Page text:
Off we went last week, to Gillette, Wyoming. Cow and friends of course came along. They have moved up to yet another vehicle, a Toyota Highlander. (That is fodder for a future post.) Nevertheless, they were safely strapped into the backseat as we made our way across the state of Wyoming. While we were having a lovely drive, our hometown of Laramie was getting covered in a foot of snow.
(The Rockpile Museum, Home of the Campbell County Historical Society, Gillette, Wyoming)
I was a guest of the Campbell County Historical Society. The adventure began at Pizza Carello. I was meeting three women from said organization. I had no idea what they looked like. I stood around the front of the restaurant for a while, then called my contact person. Of course, there was no answer. I finally noticed three ladies at a table, and approached them. Yes, they were my contacts. It turned out I had crossed paths with one of them at some point, as I had her business card at home.
This dining establishment is an absolute must stop if you are ever in Gillette. It started out as a brick oven on a flat bed trailer. According to one of my delightful hostesses, you had to call them to find out where in town they would be selling pizza on any given day. They have graduated now to a building. The pizza is, for lack of another word, amazing. I never considered myself a pizza snob, but after eating there I could easily become one. My cousin Kathy later told me she thought Craig Johnson, author of the Longmire books, mentioned this restaurant in one of his novels.
I spoke at the Rockpile Museum after dinner. This is a great little place. There are three different rooms. The Kintz Room contains Native American artifacts, gun, bit, and spur collections, and fossils and paleo exhibits. The main room features the history of the Rockpile, Campbell County's social history exhibits, a slide show about Campbell County's pioneers, and a dress-up area for children. The Campbell County room has ranching, wagons, and branding artifacts. A full size sheep wagon is a focal point. One can also view energy development exhibits, including four short videos. The Annex building has a homestead shack, a blacksmith shop, and a saloon, garage, and print shop. If that weren't enough, outside exhibits include not one, but two one-room schoolhouses, a caboose, farming equipment, and more. The best part about it? Admission is free. The Rockpile Museum is located at 900 West 2nd St, in Gillette. The web site is http://www.rockpilemuseum.com I guarantee the staff and volunteers will be delighted to see you when you come visit.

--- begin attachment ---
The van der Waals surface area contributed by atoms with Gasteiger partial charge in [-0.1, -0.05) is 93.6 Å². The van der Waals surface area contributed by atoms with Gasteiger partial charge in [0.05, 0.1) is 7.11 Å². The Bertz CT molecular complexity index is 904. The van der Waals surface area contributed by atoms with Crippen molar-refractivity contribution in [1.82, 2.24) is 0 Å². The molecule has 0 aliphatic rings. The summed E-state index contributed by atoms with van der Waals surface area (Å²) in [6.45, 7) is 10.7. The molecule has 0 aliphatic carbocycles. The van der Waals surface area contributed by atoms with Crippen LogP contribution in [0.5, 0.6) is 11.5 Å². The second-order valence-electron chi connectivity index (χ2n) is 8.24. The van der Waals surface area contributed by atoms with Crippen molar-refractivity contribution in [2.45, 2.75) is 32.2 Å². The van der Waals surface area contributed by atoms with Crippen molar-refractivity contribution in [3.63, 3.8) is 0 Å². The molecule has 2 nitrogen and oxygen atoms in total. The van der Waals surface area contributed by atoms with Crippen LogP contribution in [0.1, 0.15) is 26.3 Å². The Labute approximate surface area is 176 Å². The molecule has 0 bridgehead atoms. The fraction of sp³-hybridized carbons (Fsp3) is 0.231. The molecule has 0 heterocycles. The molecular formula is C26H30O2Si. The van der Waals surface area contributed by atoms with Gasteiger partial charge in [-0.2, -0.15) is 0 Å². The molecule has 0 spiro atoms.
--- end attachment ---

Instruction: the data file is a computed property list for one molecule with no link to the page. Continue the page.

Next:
A stop on the way home was the Wright, Wyoming rest area. Not only did it have the very clean, necessary amenities, but there was a walking path that made it's way around a children's fishing pond. Apparently, the walking path is part of an extensive trails system that meanders through the town. There was also what appeared to be an information area at the rest stop, but it was closed. Anyway, Cow, Monkey, and Frog got their picture taken at the rest stop. As you can see, it is also a memorial to those who serve our country.
We got a bit of snow the morning we left Gillette, but the roads were good as we made our way home from another adventure.
#Pizzacarello #Rockpilemuseum #Gillettewyoming #Wrightwyoming #Publicspeaking #Writing
Jennie Lawrence is the author of Soap Suds Row - The Bold Lives of Army Laundresses 1802 -1876. She also writes a regular column for African Violet Magazine, and has done freelance work. She has started to dabble in children's literature as well.